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A moment of innocence

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By BILL MAXWELL

© St. Petersburg Times, published March 11, 2001


Pity the children.

In 1999, we had Columbine High School in Littleton, Colo. Now, we have Santana High School in Santee, Calif. Teenagers are regularly shooting, killing and wounding schoolmates and school personnel.

Yes, I pity the children of today.

I do not understand their schools and their problems. I certainly will not pretend to know how to fix whatever is wrong.

Does anyone know what is wrong?

Friends and colleagues often remind me that violence has always plagued American schools. Perhaps so. But we never had guns, knives, bomb threats and talking back to teachers at my school in Crescent City during my stay there.

No, this column is not an I-told-you-so diatribe, nor is it a back-in-my-day-life-was-better sermon. It is a simple, wistful series of remembrances of a time of relative innocence, when my schoolmates and I understood the boundaries between children and adults, when a punch in the nose was as far as the meanest boy would go to hurt another boy, when the most violent things girls did were to pull out one another's hair, rip off one another's clothes and scream a lot.

Crescent City, east of the Ocala National Forest, is in southern Putnam County, less than 40 miles inland from the Atlantic Ocean, between DeLand and Palatka on U.S. 17. We blacks had our own school, and whites had theirs.

I lived with my grandparents, and I knew the names of the more than 200 other black teenagers in our agricultural area. Somehow -- through church, our parents' jobs, swimming and fishing at Lake Stella, the racially segregated balcony at the picture show, hanging out at the park, shopping downtown -- all of our lives were connected, sometimes intimately.

School, first through 12th grade, was our home away from home. Mr. Harry Burney Jr., our principal, and his wife, Iona, the third-grade teacher, were in charge. When I say in charge, I do not mean merely being responsible for day-to-day operations. I mean that we children followed the Burneys' every order -- not out of fear but out of respect. To us, this dynamic duo, along with our teachers, was omniscient and omnipotent. For sure, Mrs. Burney, her reddish hair bobbing up and down outside our classroom windows, was omnipresent.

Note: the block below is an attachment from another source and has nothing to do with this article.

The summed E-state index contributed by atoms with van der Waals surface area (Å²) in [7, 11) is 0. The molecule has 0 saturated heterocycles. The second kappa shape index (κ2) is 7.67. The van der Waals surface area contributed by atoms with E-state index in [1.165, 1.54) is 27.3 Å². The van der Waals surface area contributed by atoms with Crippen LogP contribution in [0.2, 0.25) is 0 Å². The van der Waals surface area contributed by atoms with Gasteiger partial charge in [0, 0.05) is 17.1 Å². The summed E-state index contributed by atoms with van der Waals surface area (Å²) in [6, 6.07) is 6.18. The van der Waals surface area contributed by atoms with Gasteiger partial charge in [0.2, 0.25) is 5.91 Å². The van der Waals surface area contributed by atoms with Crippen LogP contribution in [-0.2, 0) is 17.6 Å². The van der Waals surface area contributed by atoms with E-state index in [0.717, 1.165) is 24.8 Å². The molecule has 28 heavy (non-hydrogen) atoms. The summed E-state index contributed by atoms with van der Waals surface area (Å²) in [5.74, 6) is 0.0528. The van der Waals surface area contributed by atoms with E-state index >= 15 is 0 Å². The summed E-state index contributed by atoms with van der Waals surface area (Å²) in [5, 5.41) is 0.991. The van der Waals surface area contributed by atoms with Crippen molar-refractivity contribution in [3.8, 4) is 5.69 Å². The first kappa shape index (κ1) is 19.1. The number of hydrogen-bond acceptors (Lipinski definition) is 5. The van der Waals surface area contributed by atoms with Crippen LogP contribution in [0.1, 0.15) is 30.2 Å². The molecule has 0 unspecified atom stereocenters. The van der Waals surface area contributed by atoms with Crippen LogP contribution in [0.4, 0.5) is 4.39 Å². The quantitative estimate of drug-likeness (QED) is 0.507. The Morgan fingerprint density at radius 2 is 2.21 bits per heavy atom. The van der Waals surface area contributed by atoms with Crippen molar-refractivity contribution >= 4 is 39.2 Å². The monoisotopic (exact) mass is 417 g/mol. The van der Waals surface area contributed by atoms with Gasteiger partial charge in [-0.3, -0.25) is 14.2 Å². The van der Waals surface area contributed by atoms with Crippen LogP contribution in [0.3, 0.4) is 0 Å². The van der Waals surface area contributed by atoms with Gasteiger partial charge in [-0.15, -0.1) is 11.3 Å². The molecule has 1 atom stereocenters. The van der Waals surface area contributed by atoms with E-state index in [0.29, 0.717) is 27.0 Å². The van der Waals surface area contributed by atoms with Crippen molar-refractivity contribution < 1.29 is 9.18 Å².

Our parents and the Burneys, along with the other adults at our school, conspired against us. If one of us did something bad at school, at least one parent knew about it before the child went home that afternoon.

I recall when I, like a fool, threw a pencil across the room at Pete White. It missed him and the sharp lead stuck Preston Scott in the back. It hung there in his skin like an Indian's arrow in a doomed frontiersman's hide. Our homeroom teacher, Constance Howard, removed the pencil, treated Preston's wound with Mercurochrome and dragged me, who outweighed her by at least 80 pounds, to the principal's office.

Mr. Burney telephoned my grandmother, who was a maid in the home of a white family. I was not permitted back into my homeroom that day and had to assist the janitors. Whenever my buddies passed and saw me sweeping or mopping, they laughed at me. The humiliation was a good object lesson. Throwing that pencil was the most violent act I ever committed in school.

Pete White, my best friend, stayed in trouble. He would steal someone's lunch a couple of times a month, and Mr. Burney would make him wash pots in the cafeteria. Mr. Burney never knew that the cafeteria staff let Pete eat all the leftovers he wanted. Pete would brag about this little racket of his, and we never told on him.

Jimbo, Joe Bush, Morris Carey and I often would sneak into the woods during recess and smoke Parliament cigarettes. For the rest of the day, we avoided close contact with any teachers, especially our football coach, Bernard Irving. If he had smelled tobacco on us, he would have kicked us off the team even though we were essential, star players.

During those days in Crescent City in the early 1960s, teenagers did not smoke around grown-ups. And, believe it or not, teachers did not smoke around us even in the privacy of their homes.

It truly was a respect thing.

When we discovered that Miss Howard smoked, we whispered and snickered for the rest of the time we were there. How could our Miss Howard smoke?

The absolute worst thing that ever happened at Middleton High involved a boy who was caught masturbating in the bathroom. Word of the incident swept across our tiny campus like wildfire. The shamefaced boy stayed home from school for three days.

After his return, however, the oddest thing happened: Many girls who would not give him the time of day before the deed now were attracted to him. Even we boys -- seeing that the girls had been turned on -- found ourselves giving him grudging respect.

I have described some of the "fast times" at Middleton High.

We were not to be pitied back in those days. School was our happy home away from home. It was safe. We never thought of getting hurt there.

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